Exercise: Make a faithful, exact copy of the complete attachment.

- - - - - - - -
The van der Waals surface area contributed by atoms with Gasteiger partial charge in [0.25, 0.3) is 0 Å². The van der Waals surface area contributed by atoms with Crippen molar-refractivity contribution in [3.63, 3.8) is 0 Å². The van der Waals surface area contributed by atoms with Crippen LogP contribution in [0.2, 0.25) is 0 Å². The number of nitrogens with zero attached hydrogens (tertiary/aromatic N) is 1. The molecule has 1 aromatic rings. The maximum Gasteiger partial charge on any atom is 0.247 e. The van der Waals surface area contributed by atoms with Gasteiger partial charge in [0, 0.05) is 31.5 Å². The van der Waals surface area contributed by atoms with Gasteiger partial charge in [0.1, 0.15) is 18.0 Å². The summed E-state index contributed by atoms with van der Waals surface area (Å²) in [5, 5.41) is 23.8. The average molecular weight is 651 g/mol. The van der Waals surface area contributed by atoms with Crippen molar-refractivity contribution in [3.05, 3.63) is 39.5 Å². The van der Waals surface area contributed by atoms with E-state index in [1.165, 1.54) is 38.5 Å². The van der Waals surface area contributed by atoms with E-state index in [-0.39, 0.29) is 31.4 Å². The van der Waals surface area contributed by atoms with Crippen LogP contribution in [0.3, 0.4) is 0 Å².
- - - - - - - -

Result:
The van der Waals surface area contributed by atoms with Gasteiger partial charge in [0.25, 0.3) is 0 Å². The van der Waals surface area contributed by atoms with Crippen molar-refractivity contribution in [3.63, 3.8) is 0 Å². The van der Waals surface area contributed by atoms with Crippen LogP contribution in [0.2, 0.25) is 0 Å². The number of nitrogens with zero attached hydrogens (tertiary/aromatic N) is 1. The molecule has 1 aromatic rings. The maximum Gasteiger partial charge on any atom is 0.247 e. The van der Waals surface area contributed by atoms with Gasteiger partial charge in [0, 0.05) is 31.5 Å². The van der Waals surface area contributed by atoms with Gasteiger partial charge in [0.1, 0.15) is 18.0 Å². The summed E-state index contributed by atoms with van der Waals surface area (Å²) in [5, 5.41) is 23.8. The average molecular weight is 651 g/mol. The van der Waals surface area contributed by atoms with Crippen molar-refractivity contribution in [3.05, 3.63) is 39.5 Å². The van der Waals surface area contributed by atoms with E-state index in [1.165, 1.54) is 38.5 Å². The van der Waals surface area contributed by atoms with E-state index in [-0.39, 0.29) is 31.4 Å². The van der Waals surface area contributed by atoms with Crippen LogP contribution in [0.3, 0.4) is 0 Å².